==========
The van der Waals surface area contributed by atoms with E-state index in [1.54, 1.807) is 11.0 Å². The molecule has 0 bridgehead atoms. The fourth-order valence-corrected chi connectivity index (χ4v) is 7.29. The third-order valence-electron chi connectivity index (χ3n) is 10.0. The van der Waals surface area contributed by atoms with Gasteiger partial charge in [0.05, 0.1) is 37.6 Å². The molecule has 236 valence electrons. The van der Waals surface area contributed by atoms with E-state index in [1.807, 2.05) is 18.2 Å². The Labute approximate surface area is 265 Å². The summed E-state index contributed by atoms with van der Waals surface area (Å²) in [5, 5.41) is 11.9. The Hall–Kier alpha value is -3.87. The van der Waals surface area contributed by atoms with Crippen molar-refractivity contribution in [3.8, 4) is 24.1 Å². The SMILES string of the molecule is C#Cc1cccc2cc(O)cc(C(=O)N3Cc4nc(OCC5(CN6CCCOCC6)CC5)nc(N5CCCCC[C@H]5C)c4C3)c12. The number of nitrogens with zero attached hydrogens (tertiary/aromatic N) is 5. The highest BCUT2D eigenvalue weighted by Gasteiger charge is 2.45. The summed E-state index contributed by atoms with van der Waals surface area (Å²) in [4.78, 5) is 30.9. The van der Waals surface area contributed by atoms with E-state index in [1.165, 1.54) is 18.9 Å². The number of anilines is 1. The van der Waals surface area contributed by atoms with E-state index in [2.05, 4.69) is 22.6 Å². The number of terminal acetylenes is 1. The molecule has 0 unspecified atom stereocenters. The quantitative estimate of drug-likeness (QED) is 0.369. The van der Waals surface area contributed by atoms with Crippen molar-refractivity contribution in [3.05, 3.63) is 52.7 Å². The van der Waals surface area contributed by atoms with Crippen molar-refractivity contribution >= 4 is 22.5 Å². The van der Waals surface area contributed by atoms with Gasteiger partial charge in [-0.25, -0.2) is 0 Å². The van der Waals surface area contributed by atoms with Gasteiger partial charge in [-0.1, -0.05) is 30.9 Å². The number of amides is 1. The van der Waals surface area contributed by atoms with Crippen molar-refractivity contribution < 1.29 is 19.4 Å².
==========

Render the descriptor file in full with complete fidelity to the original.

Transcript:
The van der Waals surface area contributed by atoms with E-state index in [1.54, 1.807) is 11.0 Å². The molecule has 0 bridgehead atoms. The fourth-order valence-corrected chi connectivity index (χ4v) is 7.29. The third-order valence-electron chi connectivity index (χ3n) is 10.0. The van der Waals surface area contributed by atoms with Gasteiger partial charge in [0.05, 0.1) is 37.6 Å². The molecule has 236 valence electrons. The van der Waals surface area contributed by atoms with E-state index in [1.807, 2.05) is 18.2 Å². The Labute approximate surface area is 265 Å². The summed E-state index contributed by atoms with van der Waals surface area (Å²) in [5, 5.41) is 11.9. The Hall–Kier alpha value is -3.87. The van der Waals surface area contributed by atoms with Crippen molar-refractivity contribution in [3.8, 4) is 24.1 Å². The SMILES string of the molecule is C#Cc1cccc2cc(O)cc(C(=O)N3Cc4nc(OCC5(CN6CCCOCC6)CC5)nc(N5CCCCC[C@H]5C)c4C3)c12. The number of nitrogens with zero attached hydrogens (tertiary/aromatic N) is 5. The highest BCUT2D eigenvalue weighted by Gasteiger charge is 2.45. The summed E-state index contributed by atoms with van der Waals surface area (Å²) in [4.78, 5) is 30.9. The van der Waals surface area contributed by atoms with E-state index in [1.165, 1.54) is 18.9 Å². The number of anilines is 1. The van der Waals surface area contributed by atoms with E-state index in [2.05, 4.69) is 22.6 Å². The number of terminal acetylenes is 1. The molecule has 0 unspecified atom stereocenters. The quantitative estimate of drug-likeness (QED) is 0.369. The van der Waals surface area contributed by atoms with Crippen molar-refractivity contribution in [3.05, 3.63) is 52.7 Å². The van der Waals surface area contributed by atoms with Crippen molar-refractivity contribution >= 4 is 22.5 Å². The van der Waals surface area contributed by atoms with Gasteiger partial charge in [-0.25, -0.2) is 0 Å². The van der Waals surface area contributed by atoms with Gasteiger partial charge in [-0.1, -0.05) is 30.9 Å². The number of amides is 1. The van der Waals surface area contributed by atoms with Crippen molar-refractivity contribution < 1.29 is 19.4 Å².